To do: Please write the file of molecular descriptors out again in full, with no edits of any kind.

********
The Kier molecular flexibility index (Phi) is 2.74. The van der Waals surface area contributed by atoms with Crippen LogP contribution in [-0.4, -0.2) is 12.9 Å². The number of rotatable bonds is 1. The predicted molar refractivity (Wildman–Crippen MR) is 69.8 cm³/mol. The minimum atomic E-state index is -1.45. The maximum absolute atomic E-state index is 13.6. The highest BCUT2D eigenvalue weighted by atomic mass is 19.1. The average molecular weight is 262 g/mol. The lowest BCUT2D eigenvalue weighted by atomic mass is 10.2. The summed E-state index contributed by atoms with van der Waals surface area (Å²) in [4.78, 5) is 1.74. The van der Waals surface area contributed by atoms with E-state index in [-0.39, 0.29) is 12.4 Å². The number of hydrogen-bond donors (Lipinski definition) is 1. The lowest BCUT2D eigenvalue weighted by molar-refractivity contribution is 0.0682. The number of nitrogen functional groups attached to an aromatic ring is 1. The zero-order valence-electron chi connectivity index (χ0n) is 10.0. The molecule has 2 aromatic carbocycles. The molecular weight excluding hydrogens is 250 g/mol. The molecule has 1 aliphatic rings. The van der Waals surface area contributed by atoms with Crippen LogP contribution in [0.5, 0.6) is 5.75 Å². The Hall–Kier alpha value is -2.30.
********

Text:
The Kier molecular flexibility index (Phi) is 2.74. The van der Waals surface area contributed by atoms with Crippen LogP contribution in [-0.4, -0.2) is 12.9 Å². The number of rotatable bonds is 1. The predicted molar refractivity (Wildman–Crippen MR) is 69.8 cm³/mol. The minimum atomic E-state index is -1.45. The maximum absolute atomic E-state index is 13.6. The highest BCUT2D eigenvalue weighted by atomic mass is 19.1. The average molecular weight is 262 g/mol. The lowest BCUT2D eigenvalue weighted by atomic mass is 10.2. The summed E-state index contributed by atoms with van der Waals surface area (Å²) in [4.78, 5) is 1.74. The van der Waals surface area contributed by atoms with E-state index in [-0.39, 0.29) is 12.4 Å². The number of hydrogen-bond donors (Lipinski definition) is 1. The lowest BCUT2D eigenvalue weighted by molar-refractivity contribution is 0.0682. The number of nitrogen functional groups attached to an aromatic ring is 1. The zero-order valence-electron chi connectivity index (χ0n) is 10.0. The molecule has 2 aromatic carbocycles. The molecular weight excluding hydrogens is 250 g/mol. The molecule has 1 aliphatic rings. The van der Waals surface area contributed by atoms with Crippen LogP contribution in [0.5, 0.6) is 5.75 Å². The Hall–Kier alpha value is -2.30.